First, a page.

Ever noticed the creeping band of children’s rhymes the scroll along a wall of Morton Williams? Well, we have, and we were curious. Bwogger, part-time exorcist, and pumpkin enthusiast Phoebe Newton checks it out for us.
Morton Williams was not always a grocery store. Long ago, before the food, before the ubiquitous franchise, the brothers Morton and William owned only a solitary bookstore on Broadway, bibliophiles with a dark secret.
One windy October afternoon, I make the trek down Broadway to Morton Williams to see what kind of pumpkin spice offerings they may have. Fall only comes once a year after all.
Approaching the cash register with my assortment of fall-themed groceries (a reflection of my midterm induced stress eating as much as my seasonal spirit), I notice that only one of the front registers is open. A panic begins to settle in, and the mob of patrons who have raced to check out create a line that snakes almost all the way to the back of the store. The single over-worked employee swipes items as fast as she possibly can, her eyes darting nervously in the direction of the growing queue.
Increasingly unable to compete with the company that would one day become Book Culture, the brothers needed a plan to ensure that their profits remained superior to their already over-priced nemesis. As parents, students, and children abandoned them to pick out glossy new books down the street, the brothers Morton and William were left with a musty dust-filled store with no laughter left to brighten it’s dank interior.
I groan inwardly as I rummage in my bag to find my iPhone to do some Facebook stalking while I wait. Annoyed, I pull the plastic-covered device out of my stylish-yet-functional backpack, and my heart sinks. The dreaded 10% battery life message flashes before my eyes.
Without any idea of what I could possibly do with myself without my phone, I am forced to scan my surroundings. So this is what the real world looks like, I muse; I don’t think I’ve seen the true light of day since the early 2000s when I got my first Razr cell phone.
As Book Culture filled to the brim with laughing families, parents clumped together to gossip about the neighborhood’s newest scandal, and the children roamed freely through the educational oasis away from the prying eyes of adults.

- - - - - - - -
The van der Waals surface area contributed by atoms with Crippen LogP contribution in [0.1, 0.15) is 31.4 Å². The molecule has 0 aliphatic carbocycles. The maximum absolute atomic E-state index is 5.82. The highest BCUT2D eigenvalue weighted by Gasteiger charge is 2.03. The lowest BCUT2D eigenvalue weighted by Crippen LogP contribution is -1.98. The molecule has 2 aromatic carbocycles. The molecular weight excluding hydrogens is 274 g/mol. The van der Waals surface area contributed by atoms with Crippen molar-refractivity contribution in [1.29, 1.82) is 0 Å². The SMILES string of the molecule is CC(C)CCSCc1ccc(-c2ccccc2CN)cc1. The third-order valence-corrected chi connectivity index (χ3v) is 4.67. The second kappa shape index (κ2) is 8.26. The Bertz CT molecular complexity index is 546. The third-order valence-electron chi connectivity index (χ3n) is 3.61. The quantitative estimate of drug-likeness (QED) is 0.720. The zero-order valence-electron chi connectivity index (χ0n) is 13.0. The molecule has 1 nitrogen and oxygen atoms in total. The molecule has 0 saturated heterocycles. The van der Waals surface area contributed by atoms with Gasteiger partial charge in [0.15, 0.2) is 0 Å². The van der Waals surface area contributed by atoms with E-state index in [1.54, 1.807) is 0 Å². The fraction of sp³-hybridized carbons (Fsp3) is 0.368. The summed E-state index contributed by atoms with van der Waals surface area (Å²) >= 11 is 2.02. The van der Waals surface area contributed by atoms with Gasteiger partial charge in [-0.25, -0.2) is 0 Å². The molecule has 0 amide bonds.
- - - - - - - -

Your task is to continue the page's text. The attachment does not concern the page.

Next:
As I my eyes scan the store, I notice something.
It began with little Bobby Eichner, his parents, frantic, organizing a neighborhood search, a citywide poster campaign, and finally, a vigil. But he was just the first.
Instead of having news headlines scrolling across the screen on the wall, there are bits and pieces of children’s tales on a constant loop.
He was finally caught because of the books. Morton’s little mistake, his psychological quirk, a cry for help as described by the defense attorney, a grotesque celebration as described by the media, was a running list of all of the various stories and quotes the children gave as their favorite, displayed around his shop. It was apparently the last thing he asked them before hiding them away in his secret gas chamber in the basement of his store (an H.H. Holmes inspired creation implemented to stealthily rid of his victims).
The bodies of the children were never found.
That’s odd I think, starting to feel a little uncomfortable. As I finally see my surroundings with fresh eyes, I instantly feel a haunting chill run down my spine. The atmosphere of the store shifts dramatically as a memory resurfaces. I swore I remembered reading something sketchy about this store I thought, straining to remember. After a few moments, pieces of the story begin to resurface in my mind.
William was found innocent, or at least they could never find evidence linking him to the Morton Murders (as the tabloids called them). Apparently heartbroken, he sold the Broadway bookstore and opened a small shop in Midtown. The bankers who would become his earliest customers and first investors, were in the beginning unimpressed. And why should they be? William had no idea how to run a grocery. His earliest stock consisted entirely of a few heads of lettuce, a meatlocker, and a wheel of cheese. But his steak…like nothing else they said.
He would eventually return to the Upper West Side, purchasing the very storefront he and his brother had originally shared. He said he wanted to make things right, but something didn’t sit well with the residents, at least those who could still remember. Why would he leave his brother’s name in the store? And something about that teleprompter seemed awfully familiar…
Managing to snap myself out of my mounting sense of dread, I drop my pumpkin spice themed pantry items and briskly walk towards the door. As I exit, I make a sharp right, steering myself down Broadway. I think I’ll just stick with a Starbucks Pumpkin Spice Latte I anxiously think to myself. At least Starbucks doesn’t have dead children in their basement, do they?
Visual savory relief via Shutterstock